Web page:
Schools to be asked to track children’s happiness

Schools to be asked to track children’s happiness amid fears about growing mental health epidemic, The Telegraph reports

Schools will be asked to monitor children’s happiness and mental health in a bid to tackle growing levels of anxiety among young people, the Prime Minister will announce today.

The new measures are part of a wider mental health strategy which will see thousands of therapists sent into classrooms, and annual publication of a ‘happiness index’ tracking the state of the nation’s youth.

Theresa May will also appoint the UK’s first minister for suicide prevention and £1.8m funding for the Samaritans, as she pledges to “end the stigma that has forced too many to suffer in silence”.

It comes amid concern about an epidemic of anxiety and distress among young people, with record levels of mental ill-health among a generation dealing with the fallout from social media.

Half of mental illness begins by the age of 14, and statistics due out later this year are expected to show levels far higher than has previously been recorded.

Under the plans, the Government will publish a “State of the Nation” report every year highlighting trends in young people’s mental well-being.

This will be the first time it has been given the same focus as physical health and academic attainment.

And all primary and secondary schools will be asked to regularly measure their pupils’ mental well-being, as part of lessons in relationships, sex and health education.

Officials said teachers would be expected to help young pupils to cope with modern pressures, while schools would be offered tools to help them assess pupil wellbeing.

It comes after The Daily Telegraph launched a duty of care campaign calling for more stringent regulation of sites like Facebook and Instagram, in order to protect children from harm.

A report from the National Audit Office today reveals a five-fold rise in the number of children and teenagers ending up at Accident and Emergency departments because of psychiatric problems over the last decade.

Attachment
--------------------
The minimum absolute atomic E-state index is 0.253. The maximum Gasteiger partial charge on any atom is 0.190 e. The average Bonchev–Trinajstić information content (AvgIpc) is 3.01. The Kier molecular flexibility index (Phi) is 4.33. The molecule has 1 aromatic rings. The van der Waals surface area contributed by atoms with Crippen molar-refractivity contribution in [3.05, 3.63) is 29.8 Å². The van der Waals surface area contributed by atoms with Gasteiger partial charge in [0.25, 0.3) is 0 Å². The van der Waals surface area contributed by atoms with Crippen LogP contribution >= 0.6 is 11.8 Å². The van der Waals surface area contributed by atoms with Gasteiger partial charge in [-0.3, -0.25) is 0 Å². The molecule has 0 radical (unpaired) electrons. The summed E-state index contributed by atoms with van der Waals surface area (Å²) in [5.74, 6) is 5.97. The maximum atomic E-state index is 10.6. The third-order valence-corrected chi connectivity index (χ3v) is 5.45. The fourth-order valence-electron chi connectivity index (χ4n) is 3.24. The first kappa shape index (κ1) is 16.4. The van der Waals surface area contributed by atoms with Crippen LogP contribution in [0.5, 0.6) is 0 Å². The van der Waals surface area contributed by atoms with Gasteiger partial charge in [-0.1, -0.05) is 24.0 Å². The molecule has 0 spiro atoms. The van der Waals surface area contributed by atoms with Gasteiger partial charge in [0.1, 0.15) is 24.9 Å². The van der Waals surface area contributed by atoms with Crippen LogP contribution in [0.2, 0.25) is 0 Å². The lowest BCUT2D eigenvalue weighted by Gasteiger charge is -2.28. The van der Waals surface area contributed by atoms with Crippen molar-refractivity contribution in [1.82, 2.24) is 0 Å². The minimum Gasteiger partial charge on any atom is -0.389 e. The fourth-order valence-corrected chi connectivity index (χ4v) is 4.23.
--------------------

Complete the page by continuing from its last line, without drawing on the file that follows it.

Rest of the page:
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It also warns of falling numbers of child psychiatrists, at a time when demand continues to rise.

Today Mrs May will announce the launch of a new campaign to train a million people in mental health awareness, starting with a pilot in the West Midlands.

Speaking at a Downing Street reception to mark World Mental Health Day, she is expected to cite the difficulties facing those with mental health conditions as one of the “burning injustices in our society”.

Pledging to “end the stigma that has forced too many to suffer in silence,” she will promise record investment in mental health, with action taken in “classrooms, workplaces and communities”.

“We can end the stigma that has forced too many to suffer in silence. We can prevent the tragedy of suicide taking too many lives. And we can give the mental wellbeing of our children the priority it so profoundly deserves,” she is expected to say.

Mrs May will announce that new mental health support teams will start working in schools across England next year.

The plans will see a new profession of healthcare professionals trained to deliver therapy in schools, and to ensure specialist help is given to those in need.

And she will appoint health minister Jackie Doyle-Price as the UK’s first minister for suicide prevention.

Around 4,500 people take their own lives each year in England and suicide remains the leading cause of death for men under 45.

In her new role, the minister will lead government efforts to cut the number of suicides, working with charities, clinicians and those personally affected by suicide.

It comes as Health Secretary Matt Hancock hosts the first ever Global Ministerial Mental Health Summit in London, attended by more than 50 countries as well as the Duke and Duchess of Cambridge.

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